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MPAS Lawsuit Against MDHHS Clears Hurdle

Brown Gavel

MPAS Lawsuit Against MDHHS Clears Hurdle
Motion to Dismiss Denied

Lansing, MI – A federal court ruled Friday that a lawsuit against the Michigan Department of Health and Human Services (MDHHS), filed to restore the rights of individuals deemed not guilty by reason of insanity (NGRI), may proceed.

This suit was filed by Ann Arbor attorneys Laurence H. Margolis and James Gallagher, and was later joined by MPAS, on behalf of individuals adjudicated NGRI for criminal charges in Michigan courts. These individuals face spending years of their lives confined to state-operated psychiatric hospitals, even when they are psychiatrically stable and pose little risk to the public. Often, individuals deemed NGRI remain in state psychiatric hospitals for far longer than the maximum sentences they could have received had they simply pled guilty to relatively minor offenses. When they are permitted to reside outside the hospital, these individuals are typically subject to strict conditions of release, preventing them from working, attending school, living with relatives, or even driving a car without advance written permission from the MDHHS “NGRI Committee.” Individuals permitted to reside in the community have had their leave status suddenly revoked for alleged misconduct as minor as drinking a beer or staying out past curfew without any opportunity to appeal or contest their involuntary rehospitalization.

In a 76-page decision, U.S. District Court Judge Paul D. Borman denied several motions filed by MDHHS to have the case dismissed.  In his decision, Judge Borman wrote “the Court finds that Plaintiffs have sufficiently alleged, and Defendants have not denied, that the NGRI Committee members failed to provide state-required appeal notice after it revoked ALS (Alternative Leave Status) privileges, reinstating confinement in hospitals.” He further wrote, in the context of claims raised under the Americans with Disabilities Act, while the state’s treatment professionals may claim hospitalization is appropriate, it “of course does not provide them with a free pass to violate patient’s constitutional and statutory rights.”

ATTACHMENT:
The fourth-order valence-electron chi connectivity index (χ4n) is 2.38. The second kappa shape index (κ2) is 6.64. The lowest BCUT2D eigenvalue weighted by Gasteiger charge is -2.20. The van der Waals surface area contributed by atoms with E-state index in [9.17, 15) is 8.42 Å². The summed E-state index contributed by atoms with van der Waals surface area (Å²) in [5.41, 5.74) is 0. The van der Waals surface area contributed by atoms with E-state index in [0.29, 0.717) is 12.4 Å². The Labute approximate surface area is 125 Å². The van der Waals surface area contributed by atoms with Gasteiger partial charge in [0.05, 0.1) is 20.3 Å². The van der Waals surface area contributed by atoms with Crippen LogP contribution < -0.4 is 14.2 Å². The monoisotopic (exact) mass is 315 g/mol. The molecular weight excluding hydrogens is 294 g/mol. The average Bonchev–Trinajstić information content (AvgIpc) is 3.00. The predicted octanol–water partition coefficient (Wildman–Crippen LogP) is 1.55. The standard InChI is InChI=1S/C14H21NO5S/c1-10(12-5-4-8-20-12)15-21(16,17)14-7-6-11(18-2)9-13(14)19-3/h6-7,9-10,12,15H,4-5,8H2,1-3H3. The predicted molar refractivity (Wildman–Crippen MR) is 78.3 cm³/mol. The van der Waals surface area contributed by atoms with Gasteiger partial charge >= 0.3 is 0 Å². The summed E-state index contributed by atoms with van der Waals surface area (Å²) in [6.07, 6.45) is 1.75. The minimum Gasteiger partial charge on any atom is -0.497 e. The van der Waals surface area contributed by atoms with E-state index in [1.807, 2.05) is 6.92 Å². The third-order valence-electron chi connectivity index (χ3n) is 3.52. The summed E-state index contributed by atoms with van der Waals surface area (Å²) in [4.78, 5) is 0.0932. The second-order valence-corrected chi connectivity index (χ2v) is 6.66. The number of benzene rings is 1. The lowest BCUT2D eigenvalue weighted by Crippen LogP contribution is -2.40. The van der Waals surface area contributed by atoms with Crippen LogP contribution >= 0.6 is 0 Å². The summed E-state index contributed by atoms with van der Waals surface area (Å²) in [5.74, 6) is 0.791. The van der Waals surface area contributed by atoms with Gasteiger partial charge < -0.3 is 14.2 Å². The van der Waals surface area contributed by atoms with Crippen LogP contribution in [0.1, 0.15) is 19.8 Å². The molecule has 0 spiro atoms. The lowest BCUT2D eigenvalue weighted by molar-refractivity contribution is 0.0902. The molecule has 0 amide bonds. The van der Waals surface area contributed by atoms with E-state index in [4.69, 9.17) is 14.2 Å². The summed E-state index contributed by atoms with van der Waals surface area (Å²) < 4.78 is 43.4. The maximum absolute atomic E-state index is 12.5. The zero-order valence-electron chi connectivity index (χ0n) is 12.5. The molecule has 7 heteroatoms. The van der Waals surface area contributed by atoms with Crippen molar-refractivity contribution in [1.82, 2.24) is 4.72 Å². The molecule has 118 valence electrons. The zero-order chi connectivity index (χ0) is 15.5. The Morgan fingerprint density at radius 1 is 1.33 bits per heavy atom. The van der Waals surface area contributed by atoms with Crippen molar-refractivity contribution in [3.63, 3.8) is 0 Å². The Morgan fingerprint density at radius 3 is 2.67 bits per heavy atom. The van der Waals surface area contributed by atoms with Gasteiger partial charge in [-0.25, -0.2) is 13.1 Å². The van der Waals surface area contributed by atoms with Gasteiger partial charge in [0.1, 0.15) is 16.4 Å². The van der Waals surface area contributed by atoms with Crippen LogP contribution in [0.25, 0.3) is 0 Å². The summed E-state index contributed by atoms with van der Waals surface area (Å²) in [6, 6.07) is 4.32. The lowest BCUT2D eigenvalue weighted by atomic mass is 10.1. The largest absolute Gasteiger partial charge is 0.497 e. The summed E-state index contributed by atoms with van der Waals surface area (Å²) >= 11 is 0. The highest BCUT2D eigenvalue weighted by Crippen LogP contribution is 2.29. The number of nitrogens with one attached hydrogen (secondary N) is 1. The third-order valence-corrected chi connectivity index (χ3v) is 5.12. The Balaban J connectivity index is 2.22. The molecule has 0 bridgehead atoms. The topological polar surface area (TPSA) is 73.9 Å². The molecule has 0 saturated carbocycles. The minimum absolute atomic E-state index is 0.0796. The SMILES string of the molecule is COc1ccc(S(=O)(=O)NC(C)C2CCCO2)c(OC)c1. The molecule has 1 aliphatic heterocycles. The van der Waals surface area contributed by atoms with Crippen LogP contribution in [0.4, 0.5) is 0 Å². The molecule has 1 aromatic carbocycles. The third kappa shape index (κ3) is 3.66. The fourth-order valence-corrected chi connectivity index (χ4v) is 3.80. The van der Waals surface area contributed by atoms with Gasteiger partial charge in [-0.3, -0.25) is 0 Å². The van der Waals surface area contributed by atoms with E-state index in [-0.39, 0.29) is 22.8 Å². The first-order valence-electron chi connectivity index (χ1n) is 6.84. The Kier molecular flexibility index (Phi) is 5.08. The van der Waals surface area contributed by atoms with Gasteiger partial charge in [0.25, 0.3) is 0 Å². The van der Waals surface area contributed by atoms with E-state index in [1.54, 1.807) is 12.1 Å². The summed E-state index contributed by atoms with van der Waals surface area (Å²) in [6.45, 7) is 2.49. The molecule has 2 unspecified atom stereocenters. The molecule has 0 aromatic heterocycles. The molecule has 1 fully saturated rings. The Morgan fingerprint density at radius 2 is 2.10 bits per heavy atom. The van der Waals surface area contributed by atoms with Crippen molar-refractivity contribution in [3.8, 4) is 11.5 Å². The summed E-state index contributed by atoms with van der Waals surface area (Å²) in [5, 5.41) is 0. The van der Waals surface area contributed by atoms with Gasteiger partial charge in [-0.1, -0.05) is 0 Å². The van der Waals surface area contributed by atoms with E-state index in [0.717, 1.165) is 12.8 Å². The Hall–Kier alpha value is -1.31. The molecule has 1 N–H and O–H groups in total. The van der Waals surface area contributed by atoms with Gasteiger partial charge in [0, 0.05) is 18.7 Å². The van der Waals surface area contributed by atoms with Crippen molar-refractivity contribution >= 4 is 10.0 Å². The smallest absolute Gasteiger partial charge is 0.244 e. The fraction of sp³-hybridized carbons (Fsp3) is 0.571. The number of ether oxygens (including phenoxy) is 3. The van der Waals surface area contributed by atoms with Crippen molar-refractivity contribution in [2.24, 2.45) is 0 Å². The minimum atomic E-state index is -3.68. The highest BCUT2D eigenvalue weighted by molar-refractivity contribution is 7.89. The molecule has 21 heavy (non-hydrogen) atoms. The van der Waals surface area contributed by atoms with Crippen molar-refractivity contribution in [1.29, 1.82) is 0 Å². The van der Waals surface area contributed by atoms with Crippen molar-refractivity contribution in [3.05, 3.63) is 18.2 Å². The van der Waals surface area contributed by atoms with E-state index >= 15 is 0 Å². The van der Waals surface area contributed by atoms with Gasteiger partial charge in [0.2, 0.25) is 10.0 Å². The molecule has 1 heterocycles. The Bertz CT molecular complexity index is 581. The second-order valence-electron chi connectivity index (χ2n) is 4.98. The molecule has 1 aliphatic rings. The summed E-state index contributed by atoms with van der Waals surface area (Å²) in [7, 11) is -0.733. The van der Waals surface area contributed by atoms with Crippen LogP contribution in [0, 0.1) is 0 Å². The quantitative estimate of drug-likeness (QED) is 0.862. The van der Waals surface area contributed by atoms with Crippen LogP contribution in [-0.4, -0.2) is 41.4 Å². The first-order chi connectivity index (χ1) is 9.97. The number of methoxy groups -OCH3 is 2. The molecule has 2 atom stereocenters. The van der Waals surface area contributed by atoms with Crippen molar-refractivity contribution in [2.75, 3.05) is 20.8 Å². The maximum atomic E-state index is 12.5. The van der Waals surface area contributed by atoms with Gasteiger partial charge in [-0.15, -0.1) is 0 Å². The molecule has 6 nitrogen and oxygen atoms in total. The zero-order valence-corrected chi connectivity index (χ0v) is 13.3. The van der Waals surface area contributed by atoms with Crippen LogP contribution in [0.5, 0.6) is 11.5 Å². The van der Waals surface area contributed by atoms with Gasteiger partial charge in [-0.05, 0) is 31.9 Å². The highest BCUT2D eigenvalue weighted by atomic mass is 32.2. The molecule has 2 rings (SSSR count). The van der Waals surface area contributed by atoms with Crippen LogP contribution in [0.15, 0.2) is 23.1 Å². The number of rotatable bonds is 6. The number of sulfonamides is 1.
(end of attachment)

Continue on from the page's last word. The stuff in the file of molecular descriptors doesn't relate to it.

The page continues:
“In Michigan’s state psychiatric hospitals, individuals deemed not guilty by reason of insanity are patients, not prisoners.  Therefore, they are entitled to therapeutic, rather than punitive treatment,” said Kyle Williams, Legal Director for MPAS. “The intentional isolation they face deprives them of their sense of dignity, respect, and self-worth as their lives are micromanaged far worse than those convicted of crimes. These unconstitutional and discriminatory policies, deeply rooted in a mental health stigma, deny patients critical treatment and their quality of life.”

Michigan Protection & Advocacy Service, Inc. (MPAS) is the independent, private, nonprofit organization designated by the governor of the State of Michigan to advocate and protect the legal rights of people with disabilities in Michigan.


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Posted on:
September 26, 2019